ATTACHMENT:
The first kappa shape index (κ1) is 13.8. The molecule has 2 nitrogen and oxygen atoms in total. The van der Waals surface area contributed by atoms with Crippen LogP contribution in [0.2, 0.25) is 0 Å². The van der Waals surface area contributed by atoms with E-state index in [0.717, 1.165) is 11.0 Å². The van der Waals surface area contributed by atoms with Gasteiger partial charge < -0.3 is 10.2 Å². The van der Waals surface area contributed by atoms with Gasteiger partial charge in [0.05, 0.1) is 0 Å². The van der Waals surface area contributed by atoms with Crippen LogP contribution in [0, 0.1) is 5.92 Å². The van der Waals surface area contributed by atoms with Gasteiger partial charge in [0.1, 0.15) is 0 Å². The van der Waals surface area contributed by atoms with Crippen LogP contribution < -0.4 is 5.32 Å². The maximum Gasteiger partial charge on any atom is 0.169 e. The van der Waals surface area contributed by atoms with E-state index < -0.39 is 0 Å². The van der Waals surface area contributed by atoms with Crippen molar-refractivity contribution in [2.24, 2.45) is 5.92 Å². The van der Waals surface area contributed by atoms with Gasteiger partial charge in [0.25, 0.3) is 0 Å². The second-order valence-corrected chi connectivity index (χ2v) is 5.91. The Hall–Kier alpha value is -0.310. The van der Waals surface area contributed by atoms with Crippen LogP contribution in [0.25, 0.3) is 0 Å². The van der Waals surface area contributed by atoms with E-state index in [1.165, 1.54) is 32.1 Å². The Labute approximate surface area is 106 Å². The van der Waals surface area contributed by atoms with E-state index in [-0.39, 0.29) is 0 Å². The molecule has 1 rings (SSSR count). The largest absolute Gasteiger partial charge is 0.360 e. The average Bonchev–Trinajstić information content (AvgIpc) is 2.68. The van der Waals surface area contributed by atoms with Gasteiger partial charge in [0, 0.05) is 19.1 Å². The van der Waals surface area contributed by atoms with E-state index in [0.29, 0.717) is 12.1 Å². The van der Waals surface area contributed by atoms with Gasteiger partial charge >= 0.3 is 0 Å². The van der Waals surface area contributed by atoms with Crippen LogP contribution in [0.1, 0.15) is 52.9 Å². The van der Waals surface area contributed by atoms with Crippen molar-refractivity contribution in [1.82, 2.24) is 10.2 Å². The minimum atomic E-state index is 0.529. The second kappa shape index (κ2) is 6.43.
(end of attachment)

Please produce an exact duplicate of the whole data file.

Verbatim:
The first kappa shape index (κ1) is 13.8. The molecule has 2 nitrogen and oxygen atoms in total. The van der Waals surface area contributed by atoms with Crippen LogP contribution in [0.2, 0.25) is 0 Å². The van der Waals surface area contributed by atoms with E-state index in [0.717, 1.165) is 11.0 Å². The van der Waals surface area contributed by atoms with Gasteiger partial charge < -0.3 is 10.2 Å². The van der Waals surface area contributed by atoms with Gasteiger partial charge in [0.05, 0.1) is 0 Å². The van der Waals surface area contributed by atoms with Crippen LogP contribution in [0, 0.1) is 5.92 Å². The van der Waals surface area contributed by atoms with Gasteiger partial charge in [0.1, 0.15) is 0 Å². The van der Waals surface area contributed by atoms with Crippen LogP contribution < -0.4 is 5.32 Å². The maximum Gasteiger partial charge on any atom is 0.169 e. The van der Waals surface area contributed by atoms with E-state index < -0.39 is 0 Å². The van der Waals surface area contributed by atoms with Crippen molar-refractivity contribution in [2.24, 2.45) is 5.92 Å². The van der Waals surface area contributed by atoms with Gasteiger partial charge in [0.25, 0.3) is 0 Å². The second-order valence-corrected chi connectivity index (χ2v) is 5.91. The Hall–Kier alpha value is -0.310. The van der Waals surface area contributed by atoms with Crippen LogP contribution in [0.25, 0.3) is 0 Å². The van der Waals surface area contributed by atoms with E-state index in [1.165, 1.54) is 32.1 Å². The Labute approximate surface area is 106 Å². The van der Waals surface area contributed by atoms with E-state index in [-0.39, 0.29) is 0 Å². The molecule has 1 rings (SSSR count). The largest absolute Gasteiger partial charge is 0.360 e. The average Bonchev–Trinajstić information content (AvgIpc) is 2.68. The van der Waals surface area contributed by atoms with Gasteiger partial charge in [0, 0.05) is 19.1 Å². The van der Waals surface area contributed by atoms with E-state index in [0.29, 0.717) is 12.1 Å². The van der Waals surface area contributed by atoms with Gasteiger partial charge >= 0.3 is 0 Å². The van der Waals surface area contributed by atoms with Crippen LogP contribution in [0.1, 0.15) is 52.9 Å². The van der Waals surface area contributed by atoms with Crippen molar-refractivity contribution in [1.82, 2.24) is 10.2 Å². The minimum atomic E-state index is 0.529. The second kappa shape index (κ2) is 6.43.